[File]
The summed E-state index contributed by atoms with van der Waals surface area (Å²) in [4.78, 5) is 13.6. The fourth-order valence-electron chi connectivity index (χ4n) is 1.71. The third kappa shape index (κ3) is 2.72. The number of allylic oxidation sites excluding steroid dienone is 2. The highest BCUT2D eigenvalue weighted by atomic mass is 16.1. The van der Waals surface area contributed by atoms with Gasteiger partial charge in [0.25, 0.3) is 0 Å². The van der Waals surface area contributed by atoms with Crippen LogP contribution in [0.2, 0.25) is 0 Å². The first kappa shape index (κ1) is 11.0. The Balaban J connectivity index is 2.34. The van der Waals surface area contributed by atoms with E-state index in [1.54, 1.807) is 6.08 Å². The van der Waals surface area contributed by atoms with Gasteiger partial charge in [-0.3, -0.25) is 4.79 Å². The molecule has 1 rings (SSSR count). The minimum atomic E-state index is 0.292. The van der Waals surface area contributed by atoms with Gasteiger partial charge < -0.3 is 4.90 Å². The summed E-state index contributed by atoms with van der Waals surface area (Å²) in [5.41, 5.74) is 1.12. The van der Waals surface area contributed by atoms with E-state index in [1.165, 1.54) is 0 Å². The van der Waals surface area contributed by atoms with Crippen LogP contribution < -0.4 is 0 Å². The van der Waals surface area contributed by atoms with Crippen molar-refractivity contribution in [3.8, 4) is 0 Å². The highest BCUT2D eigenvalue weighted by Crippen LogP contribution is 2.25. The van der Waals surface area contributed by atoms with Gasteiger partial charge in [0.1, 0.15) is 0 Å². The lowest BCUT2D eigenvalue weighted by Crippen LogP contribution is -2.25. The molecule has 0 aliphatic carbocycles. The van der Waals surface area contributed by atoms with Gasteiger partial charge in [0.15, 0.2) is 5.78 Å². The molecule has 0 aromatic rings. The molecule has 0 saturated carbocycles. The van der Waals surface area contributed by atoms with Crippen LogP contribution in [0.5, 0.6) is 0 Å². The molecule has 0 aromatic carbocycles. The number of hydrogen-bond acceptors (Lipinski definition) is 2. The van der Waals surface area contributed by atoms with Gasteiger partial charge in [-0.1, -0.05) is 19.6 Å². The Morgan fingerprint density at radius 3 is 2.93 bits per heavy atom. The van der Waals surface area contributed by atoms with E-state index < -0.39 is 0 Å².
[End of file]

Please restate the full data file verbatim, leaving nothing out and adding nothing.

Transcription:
The summed E-state index contributed by atoms with van der Waals surface area (Å²) in [4.78, 5) is 13.6. The fourth-order valence-electron chi connectivity index (χ4n) is 1.71. The third kappa shape index (κ3) is 2.72. The number of allylic oxidation sites excluding steroid dienone is 2. The highest BCUT2D eigenvalue weighted by atomic mass is 16.1. The van der Waals surface area contributed by atoms with Gasteiger partial charge in [0.25, 0.3) is 0 Å². The van der Waals surface area contributed by atoms with Crippen LogP contribution in [0.2, 0.25) is 0 Å². The first kappa shape index (κ1) is 11.0. The Balaban J connectivity index is 2.34. The van der Waals surface area contributed by atoms with E-state index in [1.54, 1.807) is 6.08 Å². The van der Waals surface area contributed by atoms with Gasteiger partial charge in [-0.3, -0.25) is 4.79 Å². The molecule has 1 rings (SSSR count). The minimum atomic E-state index is 0.292. The van der Waals surface area contributed by atoms with Gasteiger partial charge < -0.3 is 4.90 Å². The summed E-state index contributed by atoms with van der Waals surface area (Å²) in [5.41, 5.74) is 1.12. The van der Waals surface area contributed by atoms with E-state index in [1.165, 1.54) is 0 Å². The van der Waals surface area contributed by atoms with Crippen LogP contribution < -0.4 is 0 Å². The van der Waals surface area contributed by atoms with Crippen molar-refractivity contribution in [3.8, 4) is 0 Å². The highest BCUT2D eigenvalue weighted by Crippen LogP contribution is 2.25. The van der Waals surface area contributed by atoms with Gasteiger partial charge in [0.1, 0.15) is 0 Å². The lowest BCUT2D eigenvalue weighted by Crippen LogP contribution is -2.25. The molecule has 0 aliphatic carbocycles. The van der Waals surface area contributed by atoms with Gasteiger partial charge in [0.15, 0.2) is 5.78 Å². The molecule has 0 aromatic rings. The molecule has 0 saturated carbocycles. The van der Waals surface area contributed by atoms with Crippen LogP contribution in [0.5, 0.6) is 0 Å². The molecule has 0 aromatic carbocycles. The number of hydrogen-bond acceptors (Lipinski definition) is 2. The van der Waals surface area contributed by atoms with Gasteiger partial charge in [-0.1, -0.05) is 19.6 Å². The Morgan fingerprint density at radius 3 is 2.93 bits per heavy atom. The van der Waals surface area contributed by atoms with E-state index < -0.39 is 0 Å².